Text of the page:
I planned the hell out of this move. I also did a ton of research. In doing so, I thought I’d anticipated every single thing that could possibly come up. The one area that I completely overlooked–besides the reality of being alone in another country–was differences in culture. I’d told myself that I would accept Spain–and its people–on its own terms and dial down the natural inclination to make comparisons. Being from New York, that’s a hard thing to do.
The differences hit me almost immediately, starting with the entire city of Madrid shutting down in August. I’d worked in offices before and knew full well the lulls in productivity that occur during the summer and around the holidays. This, however, was on another level completely. Trying to get anything done was like trying to accurately predict the end of the world. I couldn’t submit the paperwork for my visa because no one was around to point me in the right direction. I couldn’t find a place to live because all the property owners were away on vacation. I couldn’t apply for a checking account at one bank because the specialist was out until the first week of September. How could any of this happen in New York? Sure, one or two–maybe even three–employees out at the same time is understandable. But everyone?! Mind-boggling.
The next thing I noticed was the litany of bars that populate every block. There are more “cervecerias” per square mile than in Manhattan, and they’re always full! I couldn’t understand why this was, until I mentioned it to a couple of my students. See, Spaniards are by nature social creatures, and the warm weather allows them to stay in the street through the early morning. We had a very mild winter this year, with the temperature dropping to no lower than the upper-30s. That lasted about six weeks, and then it slowly crept up into the 50s by the beginning of March. It’s now in the low-80s, which means folks here are out and about, filling up these bars and restaurants. “Mediodia,” from 2:00 – 5:00–when offices, stores, and shops are closed–brings everyone to the sidewalk cafes to celebrate, well, just about anything. This is done over “lunch.”
Back home, it’s not uncommon for people to work through lunch, enjoying a sandwich or leftovers from last night’s dinner at their desk. Here, that’s unheard of. A standard lunch break is two hours long, just enough time to go home and eat with loved ones or hit a restaurant with co-workers. To say that they take this lunch thing seriously is an understatement. I’ve had students plan their sessions around this meal and get upset when I’ve had to cut the event short. We Americans put business before everything. Spaniards put lunch before everything. Make of this what you will.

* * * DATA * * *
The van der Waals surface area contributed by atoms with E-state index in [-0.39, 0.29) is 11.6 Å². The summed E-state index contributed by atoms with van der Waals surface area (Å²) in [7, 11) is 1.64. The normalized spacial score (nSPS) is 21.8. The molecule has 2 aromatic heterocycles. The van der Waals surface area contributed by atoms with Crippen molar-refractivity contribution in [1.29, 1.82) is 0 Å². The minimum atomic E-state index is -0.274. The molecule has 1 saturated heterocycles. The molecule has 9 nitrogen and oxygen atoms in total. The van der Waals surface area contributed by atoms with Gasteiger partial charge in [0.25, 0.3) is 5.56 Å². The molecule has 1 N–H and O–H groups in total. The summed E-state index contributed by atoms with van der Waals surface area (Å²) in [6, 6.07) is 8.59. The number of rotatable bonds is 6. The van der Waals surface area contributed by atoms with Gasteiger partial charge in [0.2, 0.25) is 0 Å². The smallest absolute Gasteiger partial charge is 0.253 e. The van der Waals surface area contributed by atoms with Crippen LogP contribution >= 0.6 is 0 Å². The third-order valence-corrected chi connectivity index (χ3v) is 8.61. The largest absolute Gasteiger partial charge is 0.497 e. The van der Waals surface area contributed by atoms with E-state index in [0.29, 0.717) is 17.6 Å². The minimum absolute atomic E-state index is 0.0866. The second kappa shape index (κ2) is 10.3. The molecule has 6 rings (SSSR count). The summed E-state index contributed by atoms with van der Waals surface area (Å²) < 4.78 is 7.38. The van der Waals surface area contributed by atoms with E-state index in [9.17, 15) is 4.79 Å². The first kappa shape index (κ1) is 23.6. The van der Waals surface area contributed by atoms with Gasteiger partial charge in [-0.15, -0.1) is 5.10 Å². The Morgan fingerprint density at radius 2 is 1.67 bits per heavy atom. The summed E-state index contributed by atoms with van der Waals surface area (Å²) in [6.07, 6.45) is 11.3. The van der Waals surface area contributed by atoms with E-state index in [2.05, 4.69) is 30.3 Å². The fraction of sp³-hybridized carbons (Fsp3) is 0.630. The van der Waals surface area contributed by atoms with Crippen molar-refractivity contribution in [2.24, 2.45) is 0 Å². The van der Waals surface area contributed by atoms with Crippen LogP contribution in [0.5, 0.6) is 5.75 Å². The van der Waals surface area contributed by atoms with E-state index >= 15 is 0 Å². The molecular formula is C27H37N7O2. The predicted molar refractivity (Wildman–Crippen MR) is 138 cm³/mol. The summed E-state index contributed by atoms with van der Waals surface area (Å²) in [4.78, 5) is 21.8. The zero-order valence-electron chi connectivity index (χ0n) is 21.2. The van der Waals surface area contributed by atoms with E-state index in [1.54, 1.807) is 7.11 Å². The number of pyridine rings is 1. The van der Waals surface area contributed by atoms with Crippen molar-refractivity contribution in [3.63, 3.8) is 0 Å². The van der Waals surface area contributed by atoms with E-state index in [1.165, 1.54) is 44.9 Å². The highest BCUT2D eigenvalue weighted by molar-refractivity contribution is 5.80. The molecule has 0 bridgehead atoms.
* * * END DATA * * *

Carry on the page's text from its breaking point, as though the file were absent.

Another thing that I noticed was the way they stared at each other–and me. I’ll be honest, I still haven’t gotten used to it, because it’s to the point where you actually become uncomfortable. How this ever became culturally acceptable is a mystery to me. What’s funny is that folks will look at you like you’re truly crazy when you stare back. Riding the metro is the worst. To have some fun with the weirdness, I’ve started giving the offenders the “fish lips”. You know what I mean–suck in your cheeks and flap your lips. Can’t tell you the reactions I’ve gotten.
“Please” and “thank you” aren’t used much here in Madrid, which can be quite unnerving, particularly when someone bumps into you when trying to get from point A to point B. They will push you, step on your foot, and go through a door and let it slam in your face, for example, without so much as a word of apology. Hold the door open for someone and expect no gratitude in return; they will walk right through and keep going. I’ve started yelling “De nada!” just to make a point.
Religion doesn’t play as big a role in Madrid as I’d assumed. I thought that with Spain being a Catholic country, the Vatican’s influence would be way more powerful. No such luck. Going to church isn’t a popular activity among the 50 and under crowd, as an increasing number of Madrid’s citizenry identify as atheist and agnostic. They still celebrate Christmas (actually, Reyes, or Three Kings, is more common) and Easter with gusto. They just don’t do it in church.
These are a few cultural differences that I’ve encountered since I’ve been here. I’m not religious, so the lack of a religious tradition doesn’t really bother me. The other stuff, though, has been a little hard to adjust to, especially what I consider plain old good manners. For me, being stared at is such a threatening gesture, and not saying “thank you” when I hold the door for you is down right rude. Will I ever get used to these things? Not sure. We’ll see.